Feud review: Hollywood’s most disturbing rivalry is addictively brought to life
Feud: Bette and Joan
Cast - Jessica Lange, Susan Sarandon, Alfred Molina, Stanley Tucci
Rating - 4/5
One of the most iconic moments in movie history comes at the end of Billy Wilder’s classic 1950 film noir Sunset Boulevard. Norma Desmond, a forgotten movie star of the silent era descends down the grand staircase of her Hollywood mansion. She lives there in isolation, delusional, having created a fantasy in which she is still the world’s most attractive starlet. And with garish, self-inflicted makeup slathered on her once-magnificent face, she floats down the staircase, only to be greeted by policemen and reporters, gathered there to arrest her for murder. She takes a breath, hits her mark, soaks in the light, and delivers the classic line, “All right, Mr. DeMille, I’m ready for my close-up.”
Sunset Boulevard has a lot in common with the new anthology show from the terrifically prolific Ryan Murphy, called Feud. In true Murphy fashion, it’s a highly addictive, shamelessly melodramatic, and casually insightful 8-episode series about one of the most bitter rivalries in Hollywood history. It answers the question ‘can actresses get along?’ by cackling gleefully in its face and sabotaging its entire career for good measure.
Joan Crawford and Bette Davis would have both been contemporaries of Norma Desmond’s. Both were two of the most celebrated stars – and in many regards, still are – of Hollywood’s golden age. But in 1961, they were in the twilight of their careers. The good roles – heck, all roles – were drying up. The once-starstruck fans who used to think a million times before asking them for autographs still stared, but with only pity in their eyes.
But then Joan (Jessica Lange), ever the hustler, despite years of living like a queen, took matters into her own hands. If no one was going to offer her roles, she’d find her own. She picked a pulpy thriller out of a pile, took it to director Bob Aldrich (played here by Alfred Molina), who brought it to studio head Jack Warner (Stanley Tucci having a blast) and demanded he let them make it into a movie - because ‘Hitch just did it with Psycho and he’s still raking it in’.
After the brief coercion of Bette Davis (Susan Sarandon, who doesn’t look a day over 40, but is, unbelievably, 70), an actor whom Joan had admired over the years, but perhaps out of fear, or insecurity - probably both - had never approached, they decide to make Whatever Happened to Baby Jane? and set into motion one of the strangest tales in showbiz history.
Of course, there’s a very palpable meta narrative in play here. And while it would be foolish to say that stars Jessica Lange and Susan Sarandon are has-beens (They’re anything but. They are, in fact, the history-defying, trends-bucking anomaly, doing some of the best work of their careers towards the end of it), they are, the both of them, of a certain age. And just like it used to be in the 1960s (or any other decade for that matter), even today, for men, age brings character, but for women, it’s usually a sign to wipe off the makeup, and to call it a day.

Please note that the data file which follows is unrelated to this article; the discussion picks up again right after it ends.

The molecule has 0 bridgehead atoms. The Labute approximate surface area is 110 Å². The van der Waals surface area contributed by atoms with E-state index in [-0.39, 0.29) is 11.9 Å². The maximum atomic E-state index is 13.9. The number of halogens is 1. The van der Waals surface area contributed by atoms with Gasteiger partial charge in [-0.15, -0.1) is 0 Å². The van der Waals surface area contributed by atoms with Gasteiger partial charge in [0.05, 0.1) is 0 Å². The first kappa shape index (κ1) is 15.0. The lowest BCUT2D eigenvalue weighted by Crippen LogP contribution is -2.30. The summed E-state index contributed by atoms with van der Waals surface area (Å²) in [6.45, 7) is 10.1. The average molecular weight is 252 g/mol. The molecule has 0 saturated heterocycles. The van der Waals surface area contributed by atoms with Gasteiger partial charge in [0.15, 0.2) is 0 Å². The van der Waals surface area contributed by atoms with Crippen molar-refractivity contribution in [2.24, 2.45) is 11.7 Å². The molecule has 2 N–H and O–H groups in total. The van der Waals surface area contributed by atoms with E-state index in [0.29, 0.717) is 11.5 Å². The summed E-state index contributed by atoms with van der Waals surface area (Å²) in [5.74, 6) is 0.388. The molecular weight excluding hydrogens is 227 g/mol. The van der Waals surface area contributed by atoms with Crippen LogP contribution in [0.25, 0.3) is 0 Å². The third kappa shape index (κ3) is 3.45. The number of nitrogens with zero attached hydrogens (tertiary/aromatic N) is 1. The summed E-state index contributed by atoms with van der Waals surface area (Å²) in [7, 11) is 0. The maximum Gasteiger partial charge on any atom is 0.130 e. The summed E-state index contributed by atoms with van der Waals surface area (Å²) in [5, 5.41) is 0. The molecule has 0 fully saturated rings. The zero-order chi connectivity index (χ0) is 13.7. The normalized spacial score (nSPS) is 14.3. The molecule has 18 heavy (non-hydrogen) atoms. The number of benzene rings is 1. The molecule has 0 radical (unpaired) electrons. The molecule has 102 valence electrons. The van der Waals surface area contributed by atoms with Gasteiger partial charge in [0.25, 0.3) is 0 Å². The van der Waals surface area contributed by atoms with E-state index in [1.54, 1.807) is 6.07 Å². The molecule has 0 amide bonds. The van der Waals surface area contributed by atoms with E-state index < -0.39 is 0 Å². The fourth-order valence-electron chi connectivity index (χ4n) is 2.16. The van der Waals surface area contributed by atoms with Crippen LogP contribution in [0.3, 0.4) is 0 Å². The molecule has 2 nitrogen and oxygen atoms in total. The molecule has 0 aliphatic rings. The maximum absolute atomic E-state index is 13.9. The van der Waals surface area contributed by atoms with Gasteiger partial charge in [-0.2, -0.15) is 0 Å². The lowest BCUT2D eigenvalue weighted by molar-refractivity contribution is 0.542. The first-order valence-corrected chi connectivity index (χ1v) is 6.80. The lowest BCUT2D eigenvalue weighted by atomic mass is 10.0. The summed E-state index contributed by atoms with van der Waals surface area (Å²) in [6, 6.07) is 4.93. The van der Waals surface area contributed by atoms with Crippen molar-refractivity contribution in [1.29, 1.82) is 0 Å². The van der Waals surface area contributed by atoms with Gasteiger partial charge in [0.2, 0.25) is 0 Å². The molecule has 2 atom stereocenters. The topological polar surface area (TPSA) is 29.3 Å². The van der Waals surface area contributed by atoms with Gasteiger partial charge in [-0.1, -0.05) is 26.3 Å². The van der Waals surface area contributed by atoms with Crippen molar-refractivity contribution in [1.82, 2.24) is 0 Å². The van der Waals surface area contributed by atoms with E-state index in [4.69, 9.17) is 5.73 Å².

But Feud, aside from being yet another winner of a show from Ryan Murphy (only last year, he delivered the brilliant American Crime Story), is also an astute statement on the role of women in entertainment. Not much has changed in Hollywood since the ‘60s. But back then, for Bette and Joan to do TV was seen as a sign of defeat. And this irony – this newfound respect that TV has earned for itself today – isn’t lost on the show, which casts Sarandon and Lange, who are, at least as far as acclaim goes (not so much the manic vengeance), their modern counterparts.
And this casting greatly elevates the pulpy storytelling, just like it did with American Crime Story, and the recent murder mystery Big Little Lies (which is, like Feud, another path-breaking show starring women).
Sarandon plays Bette Davis in a more reserved manner. She is just as cut-throat as Joan, but is methodical about it – just as she is in her acting, and her approach to work. She never makes the first move, but isn’t above revenge - and most insidiously, she is patient.
Jessica Lange’s Joan Crawford however, is a bitter, jealous, petty, and disturbingly devious human being, destroyed by success, glamour and alcohol. Her delusions of grandeur drive her to do some truly controversial things in the show . Her desire to be loved, to not be forgotten, her desire to keep fighting, blinded by the idea of success, having tasted it for so many years, is uncomfortable to watch.
And by most accounts, this is how she behaved in real life. Years after her death, her daughter’s expose of a memoir painted her to be a ruthlessly ambitious woman who would abuse her children - the same children she adopted (perhaps to improve her public image) and disinherited from her will.
In her later years, Joan Crawford became a recluse in her Hollywood mansion. She stopped having visitors over, tragically vain till her final moments. She gave up her pets, because, like her children, she realised she could not care for them.
You could almost picture her descending down a grand old staircase, coated in thick makeup, ready for her close-up.
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